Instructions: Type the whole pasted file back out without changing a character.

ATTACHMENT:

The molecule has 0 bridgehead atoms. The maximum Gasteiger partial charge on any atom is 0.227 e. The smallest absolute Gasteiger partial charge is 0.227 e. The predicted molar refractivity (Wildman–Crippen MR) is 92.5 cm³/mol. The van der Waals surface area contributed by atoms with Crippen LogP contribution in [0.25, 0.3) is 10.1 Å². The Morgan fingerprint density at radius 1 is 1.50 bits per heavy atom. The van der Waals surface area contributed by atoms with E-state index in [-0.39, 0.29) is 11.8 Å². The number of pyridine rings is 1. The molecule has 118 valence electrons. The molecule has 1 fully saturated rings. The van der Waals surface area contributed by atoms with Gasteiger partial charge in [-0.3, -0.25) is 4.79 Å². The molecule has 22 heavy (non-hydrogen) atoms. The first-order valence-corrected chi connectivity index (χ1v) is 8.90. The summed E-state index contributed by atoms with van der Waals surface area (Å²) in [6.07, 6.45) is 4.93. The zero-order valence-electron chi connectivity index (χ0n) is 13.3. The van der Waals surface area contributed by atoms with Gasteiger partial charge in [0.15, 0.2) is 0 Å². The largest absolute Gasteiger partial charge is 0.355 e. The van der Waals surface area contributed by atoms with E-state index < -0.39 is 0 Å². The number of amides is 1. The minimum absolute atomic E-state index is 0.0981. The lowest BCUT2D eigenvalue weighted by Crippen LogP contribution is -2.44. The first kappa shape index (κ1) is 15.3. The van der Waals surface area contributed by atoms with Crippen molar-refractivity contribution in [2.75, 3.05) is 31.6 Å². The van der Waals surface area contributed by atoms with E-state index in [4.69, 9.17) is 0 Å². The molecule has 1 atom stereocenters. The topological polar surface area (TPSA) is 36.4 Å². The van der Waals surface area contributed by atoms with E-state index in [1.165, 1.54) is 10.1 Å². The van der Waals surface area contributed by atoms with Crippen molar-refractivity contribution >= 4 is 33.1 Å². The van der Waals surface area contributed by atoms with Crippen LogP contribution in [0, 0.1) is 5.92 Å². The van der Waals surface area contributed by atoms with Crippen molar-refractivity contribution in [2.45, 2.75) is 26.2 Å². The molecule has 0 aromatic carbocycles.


The molecule has 0 bridgehead atoms. The maximum Gasteiger partial charge on any atom is 0.227 e. The smallest absolute Gasteiger partial charge is 0.227 e. The predicted molar refractivity (Wildman–Crippen MR) is 92.5 cm³/mol. The van der Waals surface area contributed by atoms with Crippen LogP contribution in [0.25, 0.3) is 10.1 Å². The Morgan fingerprint density at radius 1 is 1.50 bits per heavy atom. The van der Waals surface area contributed by atoms with E-state index in [-0.39, 0.29) is 11.8 Å². The number of pyridine rings is 1. The molecule has 118 valence electrons. The molecule has 1 fully saturated rings. The van der Waals surface area contributed by atoms with Gasteiger partial charge in [-0.3, -0.25) is 4.79 Å². The molecule has 22 heavy (non-hydrogen) atoms. The first-order valence-corrected chi connectivity index (χ1v) is 8.90. The summed E-state index contributed by atoms with van der Waals surface area (Å²) in [6.07, 6.45) is 4.93. The zero-order valence-electron chi connectivity index (χ0n) is 13.3. The van der Waals surface area contributed by atoms with Gasteiger partial charge in [0.15, 0.2) is 0 Å². The largest absolute Gasteiger partial charge is 0.355 e. The van der Waals surface area contributed by atoms with E-state index < -0.39 is 0 Å². The number of amides is 1. The minimum absolute atomic E-state index is 0.0981. The lowest BCUT2D eigenvalue weighted by Crippen LogP contribution is -2.44. The first kappa shape index (κ1) is 15.3. The van der Waals surface area contributed by atoms with Crippen molar-refractivity contribution in [2.75, 3.05) is 31.6 Å². The van der Waals surface area contributed by atoms with E-state index in [4.69, 9.17) is 0 Å². The molecule has 1 atom stereocenters. The topological polar surface area (TPSA) is 36.4 Å². The van der Waals surface area contributed by atoms with E-state index in [1.165, 1.54) is 10.1 Å². The van der Waals surface area contributed by atoms with Crippen molar-refractivity contribution >= 4 is 33.1 Å². The van der Waals surface area contributed by atoms with Crippen LogP contribution in [0, 0.1) is 5.92 Å². The van der Waals surface area contributed by atoms with Crippen molar-refractivity contribution in [2.45, 2.75) is 26.2 Å². The molecule has 0 aromatic carbocycles.